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Harris v. Middlesex County College

July 03, 2002

GERTRUDE HARRIS, PLAINTIFF-APPELLANT,
v.
MIDDLESEX COUNTY COLLEGE, DEFENDANT-RESPONDENT.



On appeal from Superior Court of New Jersey, Law Division, Middlesex County, Docket Number L-4143-00.

Before Judges Stern, Collester and Parker.

The opinion of the court was delivered by: Parker, J.A.D.

NOT FOR PUBLICATION WITHOUT THE APPROVAL OF THE APPELLATE DIVISION

Argued April 30, 2002

Plaintiff appeals from a grant of summary judgment dismissing her claims under the New Jersey Law Against Discrimination (LAD), N.J.S.A. 10:5-1 to 5-42. We affirm in part and reverse in part.

In September 1983, plaintiff began her employment at Middlesex County College (MCC) as an Instructor of Counseling in the Office of Educational Opportunity Fund (EOF) of the Division of Student Services. Plaintiff's duties involved helping EOF students with academic, personal, social or other problems enroll at MCC.

Dr. Fannie Gordon was a member of the committee that approved hiring plaintiff. Plaintiff was required to submit a re-application for appointment as a counselor each year, and each year Gordon recommended plaintiff's appointment. In 1984, Gordon was named Director of the EOF program. In July 1988, plaintiff was promoted to the rank of assistant professor on Gordon's recommendation.

On June 14, 1994, plaintiff requested Gordon's permission to take a personal leave on June 30 and July 1. Gordon asked plaintiff to reschedule her personal business because plaintiff's co-worker was going to be on vacation at the time. Plaintiff told Gordon that she did not believe she could reschedule because she was having breast reduction surgery.

On June 15, 1994, Gordon gave plaintiff her annual evaluation, telling plaintiff, "You've done a good job. You've done everything that you were supposed to do." Plaintiff and Gordon had gone over the evaluation and signed it the day before plaintiff went for surgery. Gordon told plaintiff, however, that she was going to try something different this year and gave each employee a self-evaluation form reviewing their strengths and weaknesses. That portion of plaintiff's evaluation was not completed prior to her surgery, however.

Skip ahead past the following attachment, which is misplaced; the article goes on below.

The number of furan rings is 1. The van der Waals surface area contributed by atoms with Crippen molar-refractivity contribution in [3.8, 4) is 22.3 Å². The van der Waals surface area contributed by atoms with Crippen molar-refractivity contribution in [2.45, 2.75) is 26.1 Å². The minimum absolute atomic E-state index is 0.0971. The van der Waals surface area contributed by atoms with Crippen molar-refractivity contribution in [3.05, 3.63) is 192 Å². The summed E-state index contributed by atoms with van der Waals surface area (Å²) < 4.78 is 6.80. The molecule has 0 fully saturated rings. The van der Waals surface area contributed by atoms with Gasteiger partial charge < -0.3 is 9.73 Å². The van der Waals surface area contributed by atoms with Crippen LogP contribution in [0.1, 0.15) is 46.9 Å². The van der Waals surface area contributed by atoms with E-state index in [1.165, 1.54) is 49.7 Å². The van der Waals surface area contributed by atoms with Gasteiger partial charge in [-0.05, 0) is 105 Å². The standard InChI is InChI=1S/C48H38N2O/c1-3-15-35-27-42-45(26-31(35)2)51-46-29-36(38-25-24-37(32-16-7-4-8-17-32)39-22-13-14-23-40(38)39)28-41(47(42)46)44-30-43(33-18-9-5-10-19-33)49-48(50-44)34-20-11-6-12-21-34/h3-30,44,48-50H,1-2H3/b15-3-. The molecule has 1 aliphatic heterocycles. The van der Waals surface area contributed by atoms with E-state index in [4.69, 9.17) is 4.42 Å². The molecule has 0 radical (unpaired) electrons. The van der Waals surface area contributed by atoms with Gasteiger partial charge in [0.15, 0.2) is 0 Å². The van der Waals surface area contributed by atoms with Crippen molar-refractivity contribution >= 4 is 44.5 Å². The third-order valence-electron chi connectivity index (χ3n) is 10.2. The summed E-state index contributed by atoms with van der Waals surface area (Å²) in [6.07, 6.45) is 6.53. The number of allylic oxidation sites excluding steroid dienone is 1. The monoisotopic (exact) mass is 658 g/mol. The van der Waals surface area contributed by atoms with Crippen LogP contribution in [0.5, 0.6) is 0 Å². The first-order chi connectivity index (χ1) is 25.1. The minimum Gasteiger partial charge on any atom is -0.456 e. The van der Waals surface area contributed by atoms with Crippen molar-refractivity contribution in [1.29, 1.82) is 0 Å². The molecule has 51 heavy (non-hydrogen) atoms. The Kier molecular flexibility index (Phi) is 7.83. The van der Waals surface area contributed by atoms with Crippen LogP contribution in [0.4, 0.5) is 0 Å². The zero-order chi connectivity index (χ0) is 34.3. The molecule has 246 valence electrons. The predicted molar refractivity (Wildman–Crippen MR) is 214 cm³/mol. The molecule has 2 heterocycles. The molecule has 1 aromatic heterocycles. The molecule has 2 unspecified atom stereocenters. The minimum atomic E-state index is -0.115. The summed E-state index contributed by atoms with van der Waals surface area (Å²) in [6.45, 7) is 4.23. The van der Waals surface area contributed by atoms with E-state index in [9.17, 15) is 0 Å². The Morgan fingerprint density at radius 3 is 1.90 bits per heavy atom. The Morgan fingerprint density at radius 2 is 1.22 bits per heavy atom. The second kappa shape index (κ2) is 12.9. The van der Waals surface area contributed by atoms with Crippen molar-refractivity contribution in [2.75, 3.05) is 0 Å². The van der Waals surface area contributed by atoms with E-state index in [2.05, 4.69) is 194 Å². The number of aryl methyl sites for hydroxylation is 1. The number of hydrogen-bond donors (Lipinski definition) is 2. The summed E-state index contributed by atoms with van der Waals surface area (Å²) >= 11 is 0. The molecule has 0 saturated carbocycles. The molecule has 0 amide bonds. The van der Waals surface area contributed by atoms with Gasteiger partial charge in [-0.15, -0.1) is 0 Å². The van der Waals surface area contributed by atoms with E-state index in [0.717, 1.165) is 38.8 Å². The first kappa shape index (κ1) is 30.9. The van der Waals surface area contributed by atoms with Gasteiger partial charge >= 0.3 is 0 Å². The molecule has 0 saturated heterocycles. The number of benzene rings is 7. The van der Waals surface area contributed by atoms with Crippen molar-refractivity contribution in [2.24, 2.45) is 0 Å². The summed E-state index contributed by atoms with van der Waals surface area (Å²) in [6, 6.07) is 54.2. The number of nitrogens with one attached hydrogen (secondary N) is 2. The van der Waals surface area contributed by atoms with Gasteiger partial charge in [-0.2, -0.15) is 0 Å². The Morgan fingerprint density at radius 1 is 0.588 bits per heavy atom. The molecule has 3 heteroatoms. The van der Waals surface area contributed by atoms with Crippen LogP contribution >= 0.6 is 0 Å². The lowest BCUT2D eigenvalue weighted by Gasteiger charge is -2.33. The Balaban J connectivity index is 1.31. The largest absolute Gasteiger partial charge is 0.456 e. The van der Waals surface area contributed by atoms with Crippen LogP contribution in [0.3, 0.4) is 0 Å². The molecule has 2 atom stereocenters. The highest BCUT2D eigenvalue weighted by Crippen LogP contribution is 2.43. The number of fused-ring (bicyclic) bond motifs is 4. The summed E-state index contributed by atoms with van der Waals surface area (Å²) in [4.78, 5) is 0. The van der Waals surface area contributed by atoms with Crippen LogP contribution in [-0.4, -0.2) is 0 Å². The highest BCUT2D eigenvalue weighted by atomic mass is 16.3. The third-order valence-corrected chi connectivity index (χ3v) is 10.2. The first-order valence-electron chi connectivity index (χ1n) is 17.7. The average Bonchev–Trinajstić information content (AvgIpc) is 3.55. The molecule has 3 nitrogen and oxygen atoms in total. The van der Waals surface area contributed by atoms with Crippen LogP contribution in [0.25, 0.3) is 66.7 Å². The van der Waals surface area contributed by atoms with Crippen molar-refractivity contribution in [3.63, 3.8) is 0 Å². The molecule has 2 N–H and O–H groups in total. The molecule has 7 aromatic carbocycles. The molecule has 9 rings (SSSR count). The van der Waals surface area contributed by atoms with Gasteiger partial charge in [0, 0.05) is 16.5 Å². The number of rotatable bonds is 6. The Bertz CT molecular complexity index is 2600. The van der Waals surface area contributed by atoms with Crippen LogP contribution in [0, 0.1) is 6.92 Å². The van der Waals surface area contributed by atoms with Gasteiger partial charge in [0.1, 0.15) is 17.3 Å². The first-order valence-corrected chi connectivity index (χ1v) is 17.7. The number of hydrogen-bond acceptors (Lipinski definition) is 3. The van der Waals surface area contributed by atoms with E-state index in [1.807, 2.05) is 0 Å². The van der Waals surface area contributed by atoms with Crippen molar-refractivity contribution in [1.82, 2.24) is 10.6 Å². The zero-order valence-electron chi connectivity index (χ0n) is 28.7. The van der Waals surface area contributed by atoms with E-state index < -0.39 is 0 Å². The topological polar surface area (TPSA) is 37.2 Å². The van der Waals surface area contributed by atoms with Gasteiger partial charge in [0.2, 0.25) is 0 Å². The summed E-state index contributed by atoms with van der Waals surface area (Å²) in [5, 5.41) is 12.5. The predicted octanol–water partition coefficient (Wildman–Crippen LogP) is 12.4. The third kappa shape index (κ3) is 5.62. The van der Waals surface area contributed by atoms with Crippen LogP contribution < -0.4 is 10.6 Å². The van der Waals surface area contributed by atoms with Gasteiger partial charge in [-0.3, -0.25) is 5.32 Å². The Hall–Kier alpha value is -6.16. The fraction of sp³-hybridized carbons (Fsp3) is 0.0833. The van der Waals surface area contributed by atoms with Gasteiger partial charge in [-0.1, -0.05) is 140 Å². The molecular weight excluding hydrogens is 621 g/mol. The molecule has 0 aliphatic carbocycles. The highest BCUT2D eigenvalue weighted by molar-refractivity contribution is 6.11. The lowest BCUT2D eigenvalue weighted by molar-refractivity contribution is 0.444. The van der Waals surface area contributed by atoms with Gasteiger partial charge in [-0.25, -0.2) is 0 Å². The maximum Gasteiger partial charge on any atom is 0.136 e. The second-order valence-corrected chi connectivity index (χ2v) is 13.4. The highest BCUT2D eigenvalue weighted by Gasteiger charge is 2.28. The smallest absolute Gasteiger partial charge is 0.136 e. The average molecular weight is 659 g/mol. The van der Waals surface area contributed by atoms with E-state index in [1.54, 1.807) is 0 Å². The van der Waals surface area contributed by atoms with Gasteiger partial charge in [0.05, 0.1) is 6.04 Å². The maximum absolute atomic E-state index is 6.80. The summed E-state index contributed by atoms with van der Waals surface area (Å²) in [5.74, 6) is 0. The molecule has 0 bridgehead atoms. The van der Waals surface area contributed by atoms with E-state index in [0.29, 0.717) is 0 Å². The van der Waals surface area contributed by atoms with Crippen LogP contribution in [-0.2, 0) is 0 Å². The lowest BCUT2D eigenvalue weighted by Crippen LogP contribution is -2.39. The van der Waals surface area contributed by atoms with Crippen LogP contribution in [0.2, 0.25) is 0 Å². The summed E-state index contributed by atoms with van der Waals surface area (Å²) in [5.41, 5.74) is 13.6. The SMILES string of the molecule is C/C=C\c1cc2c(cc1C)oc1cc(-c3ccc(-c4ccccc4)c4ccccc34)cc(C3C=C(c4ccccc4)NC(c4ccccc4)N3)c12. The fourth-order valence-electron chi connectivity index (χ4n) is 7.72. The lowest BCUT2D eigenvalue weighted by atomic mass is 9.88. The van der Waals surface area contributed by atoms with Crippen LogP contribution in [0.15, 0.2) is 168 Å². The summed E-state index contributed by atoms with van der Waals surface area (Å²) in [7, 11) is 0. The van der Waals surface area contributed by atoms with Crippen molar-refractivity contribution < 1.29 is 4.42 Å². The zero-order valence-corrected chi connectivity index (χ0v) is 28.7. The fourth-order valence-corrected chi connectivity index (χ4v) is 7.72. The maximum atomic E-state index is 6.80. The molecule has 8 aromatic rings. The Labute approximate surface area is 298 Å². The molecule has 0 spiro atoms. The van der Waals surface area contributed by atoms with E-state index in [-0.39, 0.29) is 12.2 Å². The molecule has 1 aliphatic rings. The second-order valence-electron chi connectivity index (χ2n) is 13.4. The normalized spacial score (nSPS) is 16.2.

On June 30, 1994, plaintiff underwent surgery and learned that she had breast cancer. She returned to work on July 5, 1994. On July 6, 1994, plaintiff informed Gordon of her diagnosis and that she needed to extend her lunch hour because of a doctor's appointment. Gordon told plaintiff to take a half day, and plaintiff took a half medical day. Gordon denied refusing to allow plaintiff to take an extended lunch hour, however, and testified at her deposition that she granted plaintiff's every request for time off.

On July 7, plaintiff claims she requested another extended lunch hour for a doctor's appointment and that Gordon told her to take a half day. On July 13, the day before plaintiff's mastectomy, she submitted the self-evaluation form and was scheduled to meet with Gordon to discuss the evaluation. Gordon cancelled the meeting, however, indicating they would discuss it after plaintiff returned from her surgery.